In recent years, massive open online courses (MOOC) have gained a lot of attention. I can understand why. Because they are “open,” anyone can sign up and take a free class. Classes in my discipline (Computer Science) are also commonly available for people interested in an introduction to programming (and a few other courses).
To be frank, a little part of me was worried or threatened by MOOCs. As PhD candidate aspiring to be a tenure-track professor, I look forward to finding a college or university that values teaching to call my home. I love interacting with students in and out of class. But then MOOCs appeared. I was excited, but scared. Were online courses going to replace traditional classrooms? Was my in-person and highly-interactive teaching style and experience becoming obsolete?
I decided to find out for myself. I signed up for a MOOC: Introduction to Music Production on Coursera. I’m a hobbyist musician and recording engineer with some formal training, but no real professional experience. This MOOC was offered by a talented professor at the prestigious Berklee College of Music, Loudon Stearns. Like many who sign up for MOOCs, I was excited to learn something new from an expert! Through the 6-week course, I also made note of how the MOOC was organized, implemented, and how it impacted my learning. This course would be an opportunity to learn more about a topic that interested me, but also gave me an opportunity to conduct sort of an ethnographic study of students in a MOOC.
Each week’s topic was split into (usually 5-10) smaller lessons and each lesson was delivered via pre-recorded video. Each lesson’s video lasted about 2-10 minutes — quite a change of pace from traditional 60+ minute college lectures. I loved it! Honestly, it might have been the most effective aspect of learning in a MOOC. Short videos were succinct, to the point, and easily kept my attention. Although the videos included a fair amount of just watching the teacher speak, they also took advantage of computer screen streaming to illustrate software and concepts we were learning. It is also worth noting that — unlike some distance-learning online courses I had taken in the past — the audio quality was great so there were not problems understanding the professor.
As a teacher, I was also interested in how a MOOC with hundreds (or thousands) of online students would be managed and assessed. Each week had at least a couple short, multiple-choice quizzes. Quizzes were automatically graded and you could re-take them as many times as you liked until you were satisfied with your score. I don’t think the quizzes added much value to the course because even if you don’t know the answers, you can just repeat a quiz and guarantee yourself a good score.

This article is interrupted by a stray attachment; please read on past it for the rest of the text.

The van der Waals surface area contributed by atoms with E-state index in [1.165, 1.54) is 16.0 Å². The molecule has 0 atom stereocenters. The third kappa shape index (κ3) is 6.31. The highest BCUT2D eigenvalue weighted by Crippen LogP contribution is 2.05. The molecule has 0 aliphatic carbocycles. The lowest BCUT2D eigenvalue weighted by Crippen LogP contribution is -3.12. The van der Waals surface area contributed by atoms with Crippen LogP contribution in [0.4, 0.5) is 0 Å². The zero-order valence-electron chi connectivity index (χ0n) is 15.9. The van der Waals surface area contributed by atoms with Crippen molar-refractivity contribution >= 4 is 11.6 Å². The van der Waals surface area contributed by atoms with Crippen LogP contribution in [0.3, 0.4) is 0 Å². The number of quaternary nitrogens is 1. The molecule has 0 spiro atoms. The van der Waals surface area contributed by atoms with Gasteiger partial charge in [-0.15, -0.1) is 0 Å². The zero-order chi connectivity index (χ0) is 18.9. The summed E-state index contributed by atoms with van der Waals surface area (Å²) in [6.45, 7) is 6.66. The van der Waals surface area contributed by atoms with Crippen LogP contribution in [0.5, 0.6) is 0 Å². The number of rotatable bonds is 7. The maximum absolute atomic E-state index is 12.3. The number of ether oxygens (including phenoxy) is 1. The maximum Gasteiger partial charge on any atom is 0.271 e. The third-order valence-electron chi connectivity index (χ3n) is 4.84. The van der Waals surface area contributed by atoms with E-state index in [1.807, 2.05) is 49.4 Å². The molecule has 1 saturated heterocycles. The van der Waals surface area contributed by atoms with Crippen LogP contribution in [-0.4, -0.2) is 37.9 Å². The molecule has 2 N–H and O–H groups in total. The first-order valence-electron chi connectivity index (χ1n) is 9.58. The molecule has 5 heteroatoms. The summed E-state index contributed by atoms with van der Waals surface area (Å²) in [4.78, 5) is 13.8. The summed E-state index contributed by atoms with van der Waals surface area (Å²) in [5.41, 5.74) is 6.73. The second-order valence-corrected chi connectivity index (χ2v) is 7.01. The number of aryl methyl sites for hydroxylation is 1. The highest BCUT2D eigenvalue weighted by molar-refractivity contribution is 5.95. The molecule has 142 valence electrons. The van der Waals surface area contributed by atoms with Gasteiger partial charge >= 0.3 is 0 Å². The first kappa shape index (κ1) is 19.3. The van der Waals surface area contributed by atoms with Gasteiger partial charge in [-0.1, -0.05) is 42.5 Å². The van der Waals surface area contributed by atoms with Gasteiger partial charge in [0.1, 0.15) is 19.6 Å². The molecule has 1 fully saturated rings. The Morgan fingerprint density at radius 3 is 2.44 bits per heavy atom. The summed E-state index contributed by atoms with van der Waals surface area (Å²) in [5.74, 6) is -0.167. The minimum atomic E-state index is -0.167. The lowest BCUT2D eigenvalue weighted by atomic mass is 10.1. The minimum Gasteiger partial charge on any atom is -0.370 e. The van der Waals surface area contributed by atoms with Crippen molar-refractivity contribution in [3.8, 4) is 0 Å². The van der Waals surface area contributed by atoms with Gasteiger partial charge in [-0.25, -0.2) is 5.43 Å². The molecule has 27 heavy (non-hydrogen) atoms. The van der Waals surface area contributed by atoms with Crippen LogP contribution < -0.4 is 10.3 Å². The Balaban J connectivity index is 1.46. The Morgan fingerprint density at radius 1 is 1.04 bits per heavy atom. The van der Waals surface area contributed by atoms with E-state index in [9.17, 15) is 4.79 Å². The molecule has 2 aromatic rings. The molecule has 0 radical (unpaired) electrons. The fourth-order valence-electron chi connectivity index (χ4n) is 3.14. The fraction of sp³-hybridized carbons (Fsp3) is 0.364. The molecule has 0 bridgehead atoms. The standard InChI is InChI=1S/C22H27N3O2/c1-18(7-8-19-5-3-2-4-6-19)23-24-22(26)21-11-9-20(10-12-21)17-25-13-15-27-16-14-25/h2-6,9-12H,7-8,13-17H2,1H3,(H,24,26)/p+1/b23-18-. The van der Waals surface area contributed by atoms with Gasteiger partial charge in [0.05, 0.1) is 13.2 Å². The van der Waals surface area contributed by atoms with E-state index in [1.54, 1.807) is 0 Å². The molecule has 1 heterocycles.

The other major form of evaluation were weekly assignments. For each assignment, we had a week to:
- Choose a specific area related to the lessons that week
- Prepare a 5 minute lesson of our own
- Create a youtube video (5 minutes or less) or PDF (equivalent to about 2 pages written)
- Peer-review 5 other students’ lessons, and then self-review our own.
While I recognize value in peer-evaluation and self-reflection, it because obvious within a few weeks that students did not spend much effort or critical thought to peer-evaluation. It became more or less expected to get a perfect or near-perfect score as long as you demonstrate at least a little effort. These weekly assignments are only evaluated by peers, not by course staff.Therefore, there really was no accountability for doing quality evaluation. Consequently, I saw the quality of lessons and quality of evaluations drop from week to week. Admittedly, I followed the trend as well. It was the path of least resistance do the minimal amount of work necessary to get a good grade.
There was also a final exam that was just an accumulation of several multiple-choice quiz questions. We’d seen the questions before. It was easy to ace even without deliberate studying.
That in many ways was the biggest weakness of the MOOC: the evaluation was set up for students to pass as long as they put in some minimal effort. I imagine some very motivated students made a lot out of the class. I know there was some collaboration and discussions in message boards, but not any more so than any usual class message board (by my observations).
I passed the class and gained a new perspective on MOOCs. They certainly aren’t the future of learning and are no where near replacing in-class experiences. However, with that said, they are useful resources for students who are motivated and self-driven enough to absorb the material and make the most out of what is available. In that perspective, a MOOC is a big step up from having to read books or online resources to try to teach yourself a new skill.
By really enjoying the format of short lessons, I am going to keep in mind how I pace my classroom lectures. There is a useful pedagogical tool in delivering concise material, followed by exercises or hands-on activities. Although I already had that model in mind when I’ve taught classes in the past, I’m sure my delivery wasn’t as succinct.
Lastly, online resources offer a lot of potential for innovating learning. I don’t consider MOOCs “the answer,” but they do provide insights into how to increase accessibility and enrollment. However, it remains to be seen if we can also tackle the problem of managing and giving real substantial evaluation and feedback to all students in such massive, open, online courses.